- Strengthen agricultural workers’ efforts to address workplace GBV through alternative models to traditional corporate social responsibility, such as the worker-driven social responsibility model.
- Ratify CEDAW, the ICCPR’s optional protocol, the ICESCR, and ILO Convention 190.
Why we decided to apply ILO Convention 190 to address workers’ rights violations
Even though the U.S. has not yet ratified ILO Convention 190, it provides a playbook of sorts on how States can remedy the situation of GBV in the world of work. Wide adoption of the ILO Convention 190, including by the U.S., has raised standards everywhere of how aspirational we can be when it comes to facing and eradicating GBV in the world of work.
Ratification would make these standards legally binding. In addition to grounding our UPR submission in the ILO Convention 190, we used the International Convention on Civil and Political Rights (ICCPR), the Convention on the Elimination of All Forms of Racial Discrimination (ICERD), and the Convention on the Elimination of all Forms of Discrimination Against Women (CEDAW) to strengthen our human rights-based arguments and recommendations.
In doing this work, we learned that the U.S. has recognized the right to equality and non-discrimination in the workplace by ratifying the ICCPR and the ICERD. The U.S.’s ratification of these instruments enables civil society to hold the U.S. government accountable for its obligations under these human rights treaties. Although the U.S. has not ratified CEDAW, its provisions and concluding observations can still be used as persuasive arguments. Moreover, even though the U.S. has not ratified ILO Convention 190, its adoption allows civil society to use it to advocate for a more comprehensive framework in responding to workplace GBV that necessitates attacking the root of the problem, which is systemic inequality.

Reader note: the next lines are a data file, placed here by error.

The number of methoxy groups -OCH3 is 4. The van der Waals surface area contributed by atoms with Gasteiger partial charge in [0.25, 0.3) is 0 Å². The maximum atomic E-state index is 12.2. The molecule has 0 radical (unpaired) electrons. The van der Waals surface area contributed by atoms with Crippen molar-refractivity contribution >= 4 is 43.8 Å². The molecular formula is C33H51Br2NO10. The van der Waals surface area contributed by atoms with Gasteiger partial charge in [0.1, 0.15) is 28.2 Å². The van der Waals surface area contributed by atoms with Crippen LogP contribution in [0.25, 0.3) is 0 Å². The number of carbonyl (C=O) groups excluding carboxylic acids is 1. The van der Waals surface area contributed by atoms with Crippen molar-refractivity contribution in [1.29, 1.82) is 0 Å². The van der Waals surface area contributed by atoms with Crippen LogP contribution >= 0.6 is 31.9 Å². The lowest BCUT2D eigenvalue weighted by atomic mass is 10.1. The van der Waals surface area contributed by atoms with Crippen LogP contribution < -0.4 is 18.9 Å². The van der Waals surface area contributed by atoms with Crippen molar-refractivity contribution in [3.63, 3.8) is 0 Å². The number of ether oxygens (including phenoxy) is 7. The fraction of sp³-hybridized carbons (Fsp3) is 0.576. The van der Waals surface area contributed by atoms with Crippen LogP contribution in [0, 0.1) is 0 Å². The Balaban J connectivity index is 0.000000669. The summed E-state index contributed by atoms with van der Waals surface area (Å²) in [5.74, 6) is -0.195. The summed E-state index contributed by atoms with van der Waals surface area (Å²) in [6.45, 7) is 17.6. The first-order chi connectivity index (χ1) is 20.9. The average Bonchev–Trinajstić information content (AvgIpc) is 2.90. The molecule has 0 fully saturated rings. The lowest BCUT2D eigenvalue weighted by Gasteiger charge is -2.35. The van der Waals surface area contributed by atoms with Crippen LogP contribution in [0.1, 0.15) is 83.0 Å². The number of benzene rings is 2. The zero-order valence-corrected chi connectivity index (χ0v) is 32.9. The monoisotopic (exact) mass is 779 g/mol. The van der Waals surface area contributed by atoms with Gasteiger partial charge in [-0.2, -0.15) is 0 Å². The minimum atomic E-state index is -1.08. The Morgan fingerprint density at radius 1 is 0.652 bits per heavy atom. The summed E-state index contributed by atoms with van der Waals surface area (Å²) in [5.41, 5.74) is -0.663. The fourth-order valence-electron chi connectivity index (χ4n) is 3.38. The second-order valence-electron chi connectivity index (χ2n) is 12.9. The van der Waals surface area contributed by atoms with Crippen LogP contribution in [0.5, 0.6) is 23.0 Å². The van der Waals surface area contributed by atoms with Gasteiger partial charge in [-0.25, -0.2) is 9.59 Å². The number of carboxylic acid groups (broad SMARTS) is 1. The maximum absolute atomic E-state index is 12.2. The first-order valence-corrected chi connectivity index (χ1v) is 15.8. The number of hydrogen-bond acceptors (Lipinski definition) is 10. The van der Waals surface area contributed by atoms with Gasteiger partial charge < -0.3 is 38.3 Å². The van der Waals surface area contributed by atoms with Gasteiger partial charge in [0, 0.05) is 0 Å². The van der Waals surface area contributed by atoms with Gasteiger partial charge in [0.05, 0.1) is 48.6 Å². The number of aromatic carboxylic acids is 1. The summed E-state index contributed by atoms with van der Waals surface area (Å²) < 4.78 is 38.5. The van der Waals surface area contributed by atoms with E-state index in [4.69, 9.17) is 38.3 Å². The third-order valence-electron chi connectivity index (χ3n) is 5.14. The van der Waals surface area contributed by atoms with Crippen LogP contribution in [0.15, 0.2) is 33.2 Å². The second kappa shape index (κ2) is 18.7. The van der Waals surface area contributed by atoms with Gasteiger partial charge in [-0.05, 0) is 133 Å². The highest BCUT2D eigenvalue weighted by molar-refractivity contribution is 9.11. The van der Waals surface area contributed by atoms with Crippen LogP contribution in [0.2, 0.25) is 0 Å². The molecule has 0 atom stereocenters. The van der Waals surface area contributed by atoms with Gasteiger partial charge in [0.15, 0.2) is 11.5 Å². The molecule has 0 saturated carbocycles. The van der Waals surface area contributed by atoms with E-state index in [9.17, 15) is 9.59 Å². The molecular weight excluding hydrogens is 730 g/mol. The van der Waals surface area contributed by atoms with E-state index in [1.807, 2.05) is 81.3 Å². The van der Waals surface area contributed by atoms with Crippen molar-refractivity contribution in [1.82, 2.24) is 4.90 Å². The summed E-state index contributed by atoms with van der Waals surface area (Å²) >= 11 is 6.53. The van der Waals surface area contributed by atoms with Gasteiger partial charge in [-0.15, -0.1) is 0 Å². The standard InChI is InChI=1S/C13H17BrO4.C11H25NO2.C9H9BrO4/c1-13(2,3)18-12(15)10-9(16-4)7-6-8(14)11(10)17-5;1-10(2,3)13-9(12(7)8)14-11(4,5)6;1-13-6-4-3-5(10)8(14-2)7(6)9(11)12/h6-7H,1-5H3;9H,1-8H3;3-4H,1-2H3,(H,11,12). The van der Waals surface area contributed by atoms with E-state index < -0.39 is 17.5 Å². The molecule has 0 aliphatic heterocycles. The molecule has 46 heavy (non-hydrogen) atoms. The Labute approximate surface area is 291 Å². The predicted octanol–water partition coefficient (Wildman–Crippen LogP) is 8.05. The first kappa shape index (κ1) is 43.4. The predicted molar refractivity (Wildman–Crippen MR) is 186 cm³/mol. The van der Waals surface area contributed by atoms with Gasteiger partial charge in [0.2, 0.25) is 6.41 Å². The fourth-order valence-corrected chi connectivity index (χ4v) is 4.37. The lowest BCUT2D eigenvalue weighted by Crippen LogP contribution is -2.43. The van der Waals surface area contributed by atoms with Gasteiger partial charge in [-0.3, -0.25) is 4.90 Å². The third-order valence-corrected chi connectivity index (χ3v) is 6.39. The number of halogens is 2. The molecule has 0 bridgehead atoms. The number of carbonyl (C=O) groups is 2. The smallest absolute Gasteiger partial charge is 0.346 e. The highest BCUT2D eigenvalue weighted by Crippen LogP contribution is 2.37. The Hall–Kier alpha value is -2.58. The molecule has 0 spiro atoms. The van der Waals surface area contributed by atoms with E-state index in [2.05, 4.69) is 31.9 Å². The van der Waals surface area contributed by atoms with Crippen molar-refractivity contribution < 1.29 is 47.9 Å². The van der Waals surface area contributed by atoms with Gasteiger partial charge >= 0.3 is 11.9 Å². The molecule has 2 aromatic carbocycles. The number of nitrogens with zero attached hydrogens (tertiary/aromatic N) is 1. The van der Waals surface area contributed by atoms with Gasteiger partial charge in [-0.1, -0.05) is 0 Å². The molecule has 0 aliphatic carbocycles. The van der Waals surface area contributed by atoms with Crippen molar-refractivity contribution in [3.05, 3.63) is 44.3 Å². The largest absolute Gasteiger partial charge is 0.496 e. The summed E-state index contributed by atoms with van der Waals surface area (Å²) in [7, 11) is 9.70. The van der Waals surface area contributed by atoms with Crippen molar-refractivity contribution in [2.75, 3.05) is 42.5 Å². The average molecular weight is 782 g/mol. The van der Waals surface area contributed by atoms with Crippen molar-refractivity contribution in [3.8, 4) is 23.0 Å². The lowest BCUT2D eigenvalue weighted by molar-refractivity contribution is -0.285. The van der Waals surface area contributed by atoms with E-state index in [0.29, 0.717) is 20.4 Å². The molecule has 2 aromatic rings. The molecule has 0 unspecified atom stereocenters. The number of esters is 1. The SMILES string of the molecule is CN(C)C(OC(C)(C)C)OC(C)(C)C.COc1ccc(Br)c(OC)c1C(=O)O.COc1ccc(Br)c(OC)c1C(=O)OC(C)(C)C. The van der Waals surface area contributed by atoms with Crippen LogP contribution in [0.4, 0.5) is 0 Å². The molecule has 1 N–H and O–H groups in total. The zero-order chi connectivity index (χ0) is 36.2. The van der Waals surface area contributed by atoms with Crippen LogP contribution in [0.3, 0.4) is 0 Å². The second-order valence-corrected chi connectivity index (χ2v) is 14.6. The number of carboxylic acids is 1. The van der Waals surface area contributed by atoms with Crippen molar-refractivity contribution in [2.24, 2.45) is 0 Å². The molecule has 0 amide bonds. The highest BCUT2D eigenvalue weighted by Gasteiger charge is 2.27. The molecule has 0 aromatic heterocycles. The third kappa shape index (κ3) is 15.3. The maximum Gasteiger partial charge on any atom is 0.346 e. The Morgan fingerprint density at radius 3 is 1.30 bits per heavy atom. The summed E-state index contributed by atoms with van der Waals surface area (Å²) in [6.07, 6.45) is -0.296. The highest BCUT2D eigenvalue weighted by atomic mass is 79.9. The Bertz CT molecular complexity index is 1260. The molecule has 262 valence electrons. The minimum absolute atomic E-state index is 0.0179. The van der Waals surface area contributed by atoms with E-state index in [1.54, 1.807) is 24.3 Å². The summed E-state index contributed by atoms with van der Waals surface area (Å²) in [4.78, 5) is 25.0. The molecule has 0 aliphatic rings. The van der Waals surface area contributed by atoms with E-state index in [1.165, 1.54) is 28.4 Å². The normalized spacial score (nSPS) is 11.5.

Looking forward, the HRC will continue using human rights frameworks as tools to be strategically employed to support the broader process of organizing and grassroots resistance at the local and national levels. More specifically, the HRC will support the efforts of the Voces Unidas Coalition to influence global-level human rights standard setting processes and leverage outcomes of UN processes to bolster local advocacy. In relation to the ILO Convention 190, the HRC will further promote the application of the standards prescribed in it and seek to make it an accessible tool for local organizations to use in their own advocacy work in conjunction with grassroots organizing. As our own work shows, we need not wait for ILO Convention 190 to be ratified by a government for it to be put to use.